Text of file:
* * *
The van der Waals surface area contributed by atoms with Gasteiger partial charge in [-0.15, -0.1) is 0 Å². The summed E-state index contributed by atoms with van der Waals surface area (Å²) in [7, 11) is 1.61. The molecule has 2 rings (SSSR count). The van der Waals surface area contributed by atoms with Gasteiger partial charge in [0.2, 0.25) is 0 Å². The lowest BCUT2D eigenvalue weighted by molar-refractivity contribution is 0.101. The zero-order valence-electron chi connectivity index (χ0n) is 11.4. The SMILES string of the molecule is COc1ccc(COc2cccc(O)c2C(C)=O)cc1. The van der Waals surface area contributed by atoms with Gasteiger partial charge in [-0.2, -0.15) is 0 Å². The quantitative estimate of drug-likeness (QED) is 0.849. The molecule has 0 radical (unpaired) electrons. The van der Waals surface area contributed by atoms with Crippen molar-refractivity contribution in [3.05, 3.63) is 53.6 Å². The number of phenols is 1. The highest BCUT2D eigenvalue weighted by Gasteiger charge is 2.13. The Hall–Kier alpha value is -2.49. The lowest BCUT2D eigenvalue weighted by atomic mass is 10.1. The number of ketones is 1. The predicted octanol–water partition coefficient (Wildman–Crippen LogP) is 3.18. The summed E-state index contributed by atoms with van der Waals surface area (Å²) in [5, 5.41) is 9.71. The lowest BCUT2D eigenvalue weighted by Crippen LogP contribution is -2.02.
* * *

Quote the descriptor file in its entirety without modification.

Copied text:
The van der Waals surface area contributed by atoms with Gasteiger partial charge in [-0.15, -0.1) is 0 Å². The summed E-state index contributed by atoms with van der Waals surface area (Å²) in [7, 11) is 1.61. The molecule has 2 rings (SSSR count). The van der Waals surface area contributed by atoms with Gasteiger partial charge in [0.2, 0.25) is 0 Å². The lowest BCUT2D eigenvalue weighted by molar-refractivity contribution is 0.101. The zero-order valence-electron chi connectivity index (χ0n) is 11.4. The SMILES string of the molecule is COc1ccc(COc2cccc(O)c2C(C)=O)cc1. The van der Waals surface area contributed by atoms with Gasteiger partial charge in [-0.2, -0.15) is 0 Å². The quantitative estimate of drug-likeness (QED) is 0.849. The molecule has 0 radical (unpaired) electrons. The van der Waals surface area contributed by atoms with Crippen molar-refractivity contribution in [3.05, 3.63) is 53.6 Å². The number of phenols is 1. The highest BCUT2D eigenvalue weighted by Gasteiger charge is 2.13. The Hall–Kier alpha value is -2.49. The lowest BCUT2D eigenvalue weighted by atomic mass is 10.1. The number of ketones is 1. The predicted octanol–water partition coefficient (Wildman–Crippen LogP) is 3.18. The summed E-state index contributed by atoms with van der Waals surface area (Å²) in [5, 5.41) is 9.71. The lowest BCUT2D eigenvalue weighted by Crippen LogP contribution is -2.02.